Brought to you by Jacob's Creek Barossa Signature. Capturing the Barossa in a Bottle for you to enjoy wherever you are.
Entering into Tanunda, through the Jacob’s Creek arch and along rose-lined streets, you’re immediately struck by the grandeur and history of the Barossa Valley. Just 70 kilometres from Adelaide, several small townships are connected by sprawling vineyards and fertile farmland. Escapism and indulgence meld into a singular, spectacular affair beneath the region’s distinctive and prolific climate.
From unparalleled fine dining to family adventure, The Barossa Valley should feature on everyone’s bucket list. Here’s eight of the best things to do there.[listicle]
Sail over the world’s oldest vines in a hot air balloon
Get a new perspective on South Australia’s gorgeous wine sector – from the air. We’d bet that “hot air balloon ride” pops up on a heap of bucket lists, and where better to tick it off than the breathtaking Barossa?
There are several companies – including Balloon Adventures and Barossa Valley Ballooning – operating in the region, mostly taking off in the wee hours. Watch the sunrise from above stunning wineries and farmland before heading out for a day’s tasting.
Try wood oven bread, baked to a 200-year-old recipe
Country drives mean country bakeries – and Tanunda is home to an absolute cracker. Built in 1924, the Apex Bakery is a family-owned slow ferment, wood oven bakehouse. Since you’ll no doubt be doing a lot of drinking, keeping a hearty loaf at hand (and perhaps some cheese) will help pad out the journey. They also bake a mean pasty.
Be led through amazing food and wine pairings at a Jacob’s Creek Food and Wine Masterclass
Turning off Barossa Valley Drive into the Home of Jacob’s Creek, you sense you’re approaching something very special. The centre itself is magnificent with uninterrupted views and top tier facilities befitting the exceptional wines on offer.
Beyond a straightforward tasting flight, the centre offers a Food and Wine Masterclass hosted in their restaurant prior to service each day. Learn the skill of matching flavours as you’re guided through a selection of dishes and accompanying vintages. Once class is dismissed, there’s also the option of staying for lunch and putting your newly honed senses to the test.
Tee-off with a T-Rex
You’re deep into wine country, driving dirt roads and sipping spectacular Shiraz, so what else might you expect to spy, lurking between the vines, than a dinosaur-themed minigolf course?
Sounds ridiculous right? And it is. But it’s so much fun – even if you’re not a golfer (or a paleontologist).
Photo: Barossa Bowland/Facebook
Lose yourself at the Barossa Farmers Market
Every Saturday from 7:30am Vintners Sheds, at the corner of Stockwell and Nuriootpa roads in Angaston, becomes filled with the voices and produce of Barossa Valley locals. A farmers’ market in the truest sense, this is the best place to source ingredients directly from the people who nurture and craft them.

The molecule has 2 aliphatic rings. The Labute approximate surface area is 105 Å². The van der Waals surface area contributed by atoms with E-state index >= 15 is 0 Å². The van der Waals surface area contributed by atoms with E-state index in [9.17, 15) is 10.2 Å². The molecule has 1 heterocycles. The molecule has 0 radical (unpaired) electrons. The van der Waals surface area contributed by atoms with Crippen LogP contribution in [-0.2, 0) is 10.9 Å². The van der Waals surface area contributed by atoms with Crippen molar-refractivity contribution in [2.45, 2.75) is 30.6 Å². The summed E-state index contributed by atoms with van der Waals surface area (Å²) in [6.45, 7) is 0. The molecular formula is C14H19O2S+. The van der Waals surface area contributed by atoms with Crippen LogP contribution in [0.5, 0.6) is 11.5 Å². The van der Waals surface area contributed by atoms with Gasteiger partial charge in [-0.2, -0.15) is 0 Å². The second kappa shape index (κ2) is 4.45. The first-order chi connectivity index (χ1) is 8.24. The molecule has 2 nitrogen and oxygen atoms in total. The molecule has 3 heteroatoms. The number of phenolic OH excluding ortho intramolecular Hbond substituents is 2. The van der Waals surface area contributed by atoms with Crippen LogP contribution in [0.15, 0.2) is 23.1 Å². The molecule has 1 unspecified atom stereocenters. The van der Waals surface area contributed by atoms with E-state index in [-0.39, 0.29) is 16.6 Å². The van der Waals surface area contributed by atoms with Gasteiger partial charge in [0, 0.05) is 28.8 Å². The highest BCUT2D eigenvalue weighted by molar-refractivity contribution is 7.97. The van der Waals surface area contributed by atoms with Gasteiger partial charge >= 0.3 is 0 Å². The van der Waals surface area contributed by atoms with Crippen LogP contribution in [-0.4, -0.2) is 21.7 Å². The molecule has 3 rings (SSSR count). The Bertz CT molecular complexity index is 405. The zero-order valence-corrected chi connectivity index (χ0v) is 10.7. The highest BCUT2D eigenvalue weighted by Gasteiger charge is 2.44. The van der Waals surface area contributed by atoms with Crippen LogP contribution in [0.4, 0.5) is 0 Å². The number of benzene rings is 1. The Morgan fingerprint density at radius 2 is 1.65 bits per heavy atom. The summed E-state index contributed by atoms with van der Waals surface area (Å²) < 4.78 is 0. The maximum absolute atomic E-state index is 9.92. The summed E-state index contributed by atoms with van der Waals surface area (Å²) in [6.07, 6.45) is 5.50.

Fresh, seasonal and with minimal transportation costs, you’ll find everything stocked by your local grocer available in an unobstructed exchange between consumer and producer.
Taste your birth year at Seppeltsfield
Every wine buff dreams of tasting a wine exactly as old (or young) as they are. Well, the Centennial Cellar at Seppeltsfield offers the opportunity to sample a vintage Tawny from any year, straight from the barrel.
The spectacular bluestone cellar holds an unbroken lineage of every vintage from 1878 to the present day. The winery also offers a ‘Moments in History Tour’ where visitors are conducted through a curated selection of vintages that coincide with major world events, like the 1969 moon landing and Elvis Presley’s supposed passing in 1977.
Watch the sunset from Steingarten Vineyard
Since 1962 the Steingarten Vineyard has produced sensational Rieslings and – for some time before that even – spectacular sunset watching. The rocky east-facing slope was thought unsuitable for farming, but following a backbreaking effort by Colin Gramp (and a bit of dynamite), vines were planted in tight rows, yielding fruit unusually high in acidity.
Perched on top of the block is a tiny lookout – one of the most cherished places anywhere in the valley. And so it’s with a twinge of trepidation that we disclose this secret spot, a picturesque backdrop for a twilight canapé. We suggest the freshly shucked Coffin Bay oysters, complemented by a glass of riesling straight from the vineyards below, or Barossa Signature Shiraz, if that is more your taste.
Fly your way into a three day wine adventure
Becoming a Barossan local is the best way to live a quality wine-filled life, but the next best thing must be St Hugo’s Sainthood experience. It starts with a private flight to their vineyard in Coonawarra, and the next three days include private tastings of museum wines, degustation meals from Executive Chef Mark McNamara and your favourite cases being shipped to your home, awaiting your return.
All this is capped off with a row of vines named in your honour, from which the grapes are pressed in a private wine blending session with St Hugo’s skilled makers. After three years of maturing in their vault, they too are sent to your home to cellar or enjoy. Of course, an experience like this doesn’t come cheap. The St Hugo Sainthood experience costs $150,000 for two people, though if you’re serious about wine, it might just pay dividends. [/listicle]
Tim lives life between the coffee-shop and the cinema. He's a writer whose words have appeared in GRAM and Broadsheet, and he operates under the moniker @timmyvolume across most social sites.